If you haven’t signed up to participate in this week’s Hour of Code, it’s not too late. And, even if you don’t find it possible to get involved this week, I urge you to take a look at all of the wonderful resources. Consider showing your students the basics of programming, and let them take it from there.
I heard from a few people that they were having a hard time selecting where to start. The wealth of resources can be a bit overwhelming, especially if you do not have experience with programming. As someone who is relatively new to it, I understand completely. That’s why I thought I would devote today’s post to just one of the resources – Hopscotch.
Hopscotch is a free iPad app that is similar to a web-based open-source coding program developed by MIT called Scratch. But, don’t worry if you have never used either one. My exposure to them was pretty limited until a month ago.
I used Hopscotch with my 2nd grade GT class yesterday. There are 11 students in the class. They each had an iPad, but I think I probably should have had them share. If you have a full class of students, I would definitely recommend this – for the sake of your sanity and theirs.
The students had used Daisy the Dinosaur and Kodable before – both awesome coding apps. Daisy had kind of introduced them to using blocks to program, and I think it’s an excellent intro to Hopscotch. (They are both produced by the same company.)
Hopscotch has a great tutorial video (embedded below) that we used, and that’s what really helped me. I have messed around with Hopscotch, but never really knew what to do with it, or how to break it down for the students. Hopscotch does this all for you.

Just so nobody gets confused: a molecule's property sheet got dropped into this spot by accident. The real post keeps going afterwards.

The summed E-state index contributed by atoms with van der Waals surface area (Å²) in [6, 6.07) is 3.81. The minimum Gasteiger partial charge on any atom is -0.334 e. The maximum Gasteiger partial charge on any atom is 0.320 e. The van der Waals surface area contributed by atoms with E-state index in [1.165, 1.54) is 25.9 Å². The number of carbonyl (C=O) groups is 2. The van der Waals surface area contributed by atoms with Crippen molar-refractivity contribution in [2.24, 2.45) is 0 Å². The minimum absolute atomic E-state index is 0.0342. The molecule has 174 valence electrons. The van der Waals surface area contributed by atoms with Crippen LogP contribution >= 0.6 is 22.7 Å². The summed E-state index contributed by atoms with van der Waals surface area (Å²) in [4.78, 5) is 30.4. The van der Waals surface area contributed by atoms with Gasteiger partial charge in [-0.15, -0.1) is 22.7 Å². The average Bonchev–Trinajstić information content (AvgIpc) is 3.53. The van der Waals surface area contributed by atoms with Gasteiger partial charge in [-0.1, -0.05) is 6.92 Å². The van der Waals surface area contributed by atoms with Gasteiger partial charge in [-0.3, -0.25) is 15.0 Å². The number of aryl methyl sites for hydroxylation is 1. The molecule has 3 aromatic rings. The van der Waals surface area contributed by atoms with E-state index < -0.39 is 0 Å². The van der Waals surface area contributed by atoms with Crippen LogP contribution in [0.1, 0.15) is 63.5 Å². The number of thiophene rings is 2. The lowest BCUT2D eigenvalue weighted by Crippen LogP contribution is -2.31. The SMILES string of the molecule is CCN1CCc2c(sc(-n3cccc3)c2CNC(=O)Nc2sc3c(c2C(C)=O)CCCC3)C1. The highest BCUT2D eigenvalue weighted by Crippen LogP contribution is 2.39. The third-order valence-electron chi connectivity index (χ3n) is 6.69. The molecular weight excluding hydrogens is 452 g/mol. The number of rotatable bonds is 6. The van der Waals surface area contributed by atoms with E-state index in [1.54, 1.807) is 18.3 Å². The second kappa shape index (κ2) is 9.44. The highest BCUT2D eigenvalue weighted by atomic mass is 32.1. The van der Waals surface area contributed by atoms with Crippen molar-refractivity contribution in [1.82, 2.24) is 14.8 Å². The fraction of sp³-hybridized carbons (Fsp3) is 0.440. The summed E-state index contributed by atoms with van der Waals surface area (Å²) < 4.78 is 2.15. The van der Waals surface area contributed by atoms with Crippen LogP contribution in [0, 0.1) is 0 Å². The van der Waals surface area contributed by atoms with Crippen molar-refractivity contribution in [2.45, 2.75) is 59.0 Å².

One thing I wished I had done before going through the video with the students was to talk about some of the vocabulary: rotate, opacity, line width, random.
Another thing you may want to check is to make sure you have the latest version of Hopscotch on the iPad. I thought I had done this, but then some of the menu items looked different on some iPads, causing a bit of confusion with directions.
We paused a lot during the video. To give you an idea, the video is 25 minutes long, and we barely finished in 90 minutes. Some of that extra time was exploration; some of it was troubleshooting (kids hitting the wrong button, iPads freezing, going ahead and missing directions, etc…). If you can, have older kids or parents help you out with this.
Once you go through the video, if your students want to continue using Hopscotch, I highly recommend visiting Wes Fryer’s blog here, where you can find additional ideas for using this app in the classroom. This includes a link to Wes’ ePub book of Hopscotch challenges. (If you download the ePub book, you may need to also download an ePub reader, such as Adobe Digital Editions.) The ePub book also explains how to share Hopscotch creations once they are completed.
I see lots of ways that Hopscotch can be integrated into the curriculum – particularly math. Discussion of angles (helpful to understand for the “Rotate” command), percent, creation of shapes or symmetrical drawings are just some of the ways it can tie in. Because it allows you to bring in text objects, other subjects could be easily reflected by creating Hopscotch games with vocabulary. If you search for ways to integrate Scratch into the core curriculum, as on this page, you can probably modify a lot of those ideas to work with Hopscotch.
For more ideas on using programming with kids, be sure to check out the Hour of Code link above, or my Programming for Kids Pinterest Board!